I’ve Had It With Google Conspiracy Theories

    June 22, 2007

Okay people, enough is enough.  I can’t go through a day anymore without reading some article or other about how Google has been seduced by the power of the dark side.  It’s debunking time. 

I’ve noticed three common complaints.  First, advertisers complain that Google’s algorithm tweaks do nothing to increase relevance and instead force them to raise their keyword bids.  Second, advertisers also state that Google is trying to learn about their business through CPA advertising and Google Analytics in order to take over their industry.  Third, privacy advocates complain that between search and browsing behavior, Google will know too much about their users.   

Theory #1 – Google adjusts algorithms to force higher bids

Google’s hybrid ranking method has always served two purposes, rewarding relevant ads and increasing their effective CPM (eCPM).  The basic hybrid auction model uses historical click-through rates and the advertisers’ maximum CPCs to calculate Google’s predicted revenue per impression.  The ads that generate the most revenue are ranked the highest.  Those ads also happen to be the ones that users typically prefer.

All the subsequent tweaks have similarly been aimed at increasing relevance and revenue, notably last year’s inclusion of landing pages in Quality Score.  Is Google an “evil” company for wanting to make money?  If they are, so is every ad network and publisher in the history of the world (excluding PBS and other non-profit organizations).  That’s what publishers and networks, (and other businesses, for that matter) do.  They charge their customers as much as they can get away with given product quality, demand, and market value.   

Theory #2 – Google is learning too much about businesses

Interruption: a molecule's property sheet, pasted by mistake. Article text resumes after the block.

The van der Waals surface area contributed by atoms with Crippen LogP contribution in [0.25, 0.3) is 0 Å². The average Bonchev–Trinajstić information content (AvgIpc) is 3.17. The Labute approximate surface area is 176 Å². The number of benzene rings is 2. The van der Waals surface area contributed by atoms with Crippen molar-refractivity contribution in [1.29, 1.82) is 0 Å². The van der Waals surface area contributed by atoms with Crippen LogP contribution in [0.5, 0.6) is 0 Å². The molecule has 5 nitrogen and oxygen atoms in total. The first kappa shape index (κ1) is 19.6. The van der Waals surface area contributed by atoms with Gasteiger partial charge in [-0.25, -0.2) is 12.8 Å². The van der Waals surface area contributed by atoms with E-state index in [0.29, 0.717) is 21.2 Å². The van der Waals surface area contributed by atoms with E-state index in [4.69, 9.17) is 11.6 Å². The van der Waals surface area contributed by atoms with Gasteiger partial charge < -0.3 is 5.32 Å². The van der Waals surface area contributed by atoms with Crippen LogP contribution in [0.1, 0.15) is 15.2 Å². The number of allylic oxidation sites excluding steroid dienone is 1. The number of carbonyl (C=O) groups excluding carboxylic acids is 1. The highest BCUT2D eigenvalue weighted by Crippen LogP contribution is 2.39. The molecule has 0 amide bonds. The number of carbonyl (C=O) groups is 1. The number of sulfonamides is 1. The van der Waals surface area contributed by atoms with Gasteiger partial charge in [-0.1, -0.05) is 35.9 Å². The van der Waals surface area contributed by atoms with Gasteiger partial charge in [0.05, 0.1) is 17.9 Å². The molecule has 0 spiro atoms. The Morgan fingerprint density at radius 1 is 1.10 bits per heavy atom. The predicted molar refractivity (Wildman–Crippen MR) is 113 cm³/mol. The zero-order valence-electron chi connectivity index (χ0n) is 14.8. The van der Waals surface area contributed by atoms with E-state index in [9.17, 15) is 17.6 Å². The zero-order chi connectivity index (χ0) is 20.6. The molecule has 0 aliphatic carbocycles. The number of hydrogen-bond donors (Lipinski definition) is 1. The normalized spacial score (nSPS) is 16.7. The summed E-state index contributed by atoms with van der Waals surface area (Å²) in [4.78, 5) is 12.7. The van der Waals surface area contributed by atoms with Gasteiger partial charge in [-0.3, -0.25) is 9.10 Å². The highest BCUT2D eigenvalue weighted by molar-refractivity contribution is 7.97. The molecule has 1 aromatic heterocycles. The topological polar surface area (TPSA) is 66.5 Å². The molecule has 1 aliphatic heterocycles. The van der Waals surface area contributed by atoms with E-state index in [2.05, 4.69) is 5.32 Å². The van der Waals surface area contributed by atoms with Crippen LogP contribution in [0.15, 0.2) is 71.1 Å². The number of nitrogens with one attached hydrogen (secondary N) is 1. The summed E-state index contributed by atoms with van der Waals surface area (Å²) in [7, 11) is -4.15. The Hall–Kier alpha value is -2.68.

By charging advertisers on a cost-per-action basis and giving away Google Analytics for free, conspiracy theorists allege that Google is attempting to learn more about their business.  This empowers Google to enter into almost any industry as a serious contender.  But let’s look at the facts.  In order to learn enough about an industry to be able to start a business that could take over the industry, Google would have to be tracking a significant number of that industry’s minor and major players.  In general, major players choose not to use Google Analytics, and go to great lengths to avoid sharing their conversion data with anyone else.   

Regardless, could we one day see Google leverage their brand, resources, and trove of data to expand into different industries?  Could there be a Google Mortgage (in Beta, of course)?  Absolutely.  Would that be wrong?  Of course not.  It’s business.  If you’re an advertiser and you don’t like it, you’re free to not give Google access to your conversion data.  Or you can always pull an eBay. 

Theory #3 – Google is learning too much about individuals

 Personal users, at the behest of privacy advocates, are starting to get worried about Google collecting their search queries.  If the DoubleClick acquisition goes through, Google will also collect Web browsing behavior.  They will know a lot about what searches are conducted on a certain computer, approximately where that computer is located, and what Web pages that computer visits.  Sounds very Big Brother-ish. 

But what nefarious purpose are they going to use this for?  World domination?  Intergalactic invasion?  Nope, they’re going to use it to show Web browsers more relevant advertising.  I wouldn’t head to my nuclear shelter over that one.  Again, if you’re really afraid, you can stop using Google and/or stop accepting cookies.  Realize, however, that even if you accept no cookies, you will still see ads on the Web.  The ads just won’t be as good. 

The conspiracy theorists might ask what if someone hacks into Google’s system, or there’s an accidental data leak.  What if Google gets subpoenaed for information?  Well, of the search networks that got subpoenaed recently, only one refused to turn over its users’ data.  I’ll let you figure out which one that was.  And hacking?  The truth is, if you don’t know the password to someone else’s PC, you can’t hack into it.  Yet people are talking about accessing Google’s user data as though it’s the kind of thing you do on Sundays between washing your car and mowing your lawn.  A data leak, however, is a serious threat to privacy, one that I would hope Google is dealing with proactively. 

Perhaps Google made a mistake when it adopted the “don’t be evil” motto, which invited people to hold them to a higher standard.   In reality, they have shareholders who expect them to meet targets every quarter and every year.  It’s to be expected that they are going to charge as much as they can for their existing services, develop new products and services to keep their revenue up, and expand into other businesses.  Right now they’re just executing better than anyone else.  In fact, these conspiracy theories are probably less about double standards and more about sour grapes.